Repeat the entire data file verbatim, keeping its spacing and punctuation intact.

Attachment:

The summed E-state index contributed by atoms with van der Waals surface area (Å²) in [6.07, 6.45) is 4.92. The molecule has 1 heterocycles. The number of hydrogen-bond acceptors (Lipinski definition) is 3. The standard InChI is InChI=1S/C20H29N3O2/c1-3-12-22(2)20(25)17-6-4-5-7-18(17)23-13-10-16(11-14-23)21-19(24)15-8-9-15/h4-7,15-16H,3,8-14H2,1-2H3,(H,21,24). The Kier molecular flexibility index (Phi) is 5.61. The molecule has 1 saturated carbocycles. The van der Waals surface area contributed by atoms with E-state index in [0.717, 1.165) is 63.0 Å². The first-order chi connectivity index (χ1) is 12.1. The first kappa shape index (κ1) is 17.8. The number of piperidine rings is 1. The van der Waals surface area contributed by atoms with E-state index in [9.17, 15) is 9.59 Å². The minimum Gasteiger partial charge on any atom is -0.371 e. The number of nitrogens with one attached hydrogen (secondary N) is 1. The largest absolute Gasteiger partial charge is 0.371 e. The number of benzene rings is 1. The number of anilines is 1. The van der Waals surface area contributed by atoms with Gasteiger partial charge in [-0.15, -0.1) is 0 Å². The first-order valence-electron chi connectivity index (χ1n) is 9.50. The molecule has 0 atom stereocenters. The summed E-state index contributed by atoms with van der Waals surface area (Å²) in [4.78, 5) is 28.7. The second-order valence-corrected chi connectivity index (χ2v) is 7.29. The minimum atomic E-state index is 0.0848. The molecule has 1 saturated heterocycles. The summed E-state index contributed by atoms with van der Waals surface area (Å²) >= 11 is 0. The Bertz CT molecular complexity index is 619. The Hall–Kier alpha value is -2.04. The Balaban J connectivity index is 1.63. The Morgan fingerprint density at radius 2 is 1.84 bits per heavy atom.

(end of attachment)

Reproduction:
The summed E-state index contributed by atoms with van der Waals surface area (Å²) in [6.07, 6.45) is 4.92. The molecule has 1 heterocycles. The number of hydrogen-bond acceptors (Lipinski definition) is 3. The standard InChI is InChI=1S/C20H29N3O2/c1-3-12-22(2)20(25)17-6-4-5-7-18(17)23-13-10-16(11-14-23)21-19(24)15-8-9-15/h4-7,15-16H,3,8-14H2,1-2H3,(H,21,24). The Kier molecular flexibility index (Phi) is 5.61. The molecule has 1 saturated carbocycles. The van der Waals surface area contributed by atoms with E-state index in [0.717, 1.165) is 63.0 Å². The first-order chi connectivity index (χ1) is 12.1. The first kappa shape index (κ1) is 17.8. The number of piperidine rings is 1. The van der Waals surface area contributed by atoms with E-state index in [9.17, 15) is 9.59 Å². The minimum Gasteiger partial charge on any atom is -0.371 e. The number of nitrogens with one attached hydrogen (secondary N) is 1. The largest absolute Gasteiger partial charge is 0.371 e. The number of benzene rings is 1. The number of anilines is 1. The van der Waals surface area contributed by atoms with Gasteiger partial charge in [-0.15, -0.1) is 0 Å². The first-order valence-electron chi connectivity index (χ1n) is 9.50. The molecule has 0 atom stereocenters. The summed E-state index contributed by atoms with van der Waals surface area (Å²) in [4.78, 5) is 28.7. The second-order valence-corrected chi connectivity index (χ2v) is 7.29. The minimum atomic E-state index is 0.0848. The molecule has 1 saturated heterocycles. The summed E-state index contributed by atoms with van der Waals surface area (Å²) >= 11 is 0. The Bertz CT molecular complexity index is 619. The Hall–Kier alpha value is -2.04. The Balaban J connectivity index is 1.63. The Morgan fingerprint density at radius 2 is 1.84 bits per heavy atom.